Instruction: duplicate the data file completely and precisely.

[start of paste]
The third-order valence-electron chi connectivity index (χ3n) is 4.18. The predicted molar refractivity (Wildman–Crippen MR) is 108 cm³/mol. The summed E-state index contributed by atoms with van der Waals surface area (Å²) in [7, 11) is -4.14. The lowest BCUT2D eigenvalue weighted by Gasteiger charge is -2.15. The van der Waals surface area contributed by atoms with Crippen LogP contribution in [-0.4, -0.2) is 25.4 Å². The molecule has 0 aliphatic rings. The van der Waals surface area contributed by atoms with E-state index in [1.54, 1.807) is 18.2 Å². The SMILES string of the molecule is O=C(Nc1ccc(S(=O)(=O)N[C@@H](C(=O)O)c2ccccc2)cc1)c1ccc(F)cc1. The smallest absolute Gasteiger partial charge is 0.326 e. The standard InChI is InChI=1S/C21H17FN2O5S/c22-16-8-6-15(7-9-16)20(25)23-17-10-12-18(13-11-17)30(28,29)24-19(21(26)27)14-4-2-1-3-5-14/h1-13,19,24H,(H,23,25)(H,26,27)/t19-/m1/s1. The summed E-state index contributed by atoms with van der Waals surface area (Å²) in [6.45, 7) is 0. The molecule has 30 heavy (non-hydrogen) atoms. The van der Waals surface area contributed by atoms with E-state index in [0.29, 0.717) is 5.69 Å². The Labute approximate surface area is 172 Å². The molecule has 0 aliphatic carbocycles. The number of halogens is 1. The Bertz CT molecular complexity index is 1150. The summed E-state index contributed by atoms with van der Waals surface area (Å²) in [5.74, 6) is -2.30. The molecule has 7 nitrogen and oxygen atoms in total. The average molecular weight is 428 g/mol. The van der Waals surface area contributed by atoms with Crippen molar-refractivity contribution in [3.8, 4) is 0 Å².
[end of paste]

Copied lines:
The third-order valence-electron chi connectivity index (χ3n) is 4.18. The predicted molar refractivity (Wildman–Crippen MR) is 108 cm³/mol. The summed E-state index contributed by atoms with van der Waals surface area (Å²) in [7, 11) is -4.14. The lowest BCUT2D eigenvalue weighted by Gasteiger charge is -2.15. The van der Waals surface area contributed by atoms with Crippen LogP contribution in [-0.4, -0.2) is 25.4 Å². The molecule has 0 aliphatic rings. The van der Waals surface area contributed by atoms with E-state index in [1.54, 1.807) is 18.2 Å². The SMILES string of the molecule is O=C(Nc1ccc(S(=O)(=O)N[C@@H](C(=O)O)c2ccccc2)cc1)c1ccc(F)cc1. The smallest absolute Gasteiger partial charge is 0.326 e. The standard InChI is InChI=1S/C21H17FN2O5S/c22-16-8-6-15(7-9-16)20(25)23-17-10-12-18(13-11-17)30(28,29)24-19(21(26)27)14-4-2-1-3-5-14/h1-13,19,24H,(H,23,25)(H,26,27)/t19-/m1/s1. The summed E-state index contributed by atoms with van der Waals surface area (Å²) in [6.45, 7) is 0. The molecule has 30 heavy (non-hydrogen) atoms. The van der Waals surface area contributed by atoms with E-state index in [0.29, 0.717) is 5.69 Å². The Labute approximate surface area is 172 Å². The molecule has 0 aliphatic carbocycles. The number of halogens is 1. The Bertz CT molecular complexity index is 1150. The summed E-state index contributed by atoms with van der Waals surface area (Å²) in [5.74, 6) is -2.30. The molecule has 7 nitrogen and oxygen atoms in total. The average molecular weight is 428 g/mol. The van der Waals surface area contributed by atoms with Crippen molar-refractivity contribution in [3.8, 4) is 0 Å².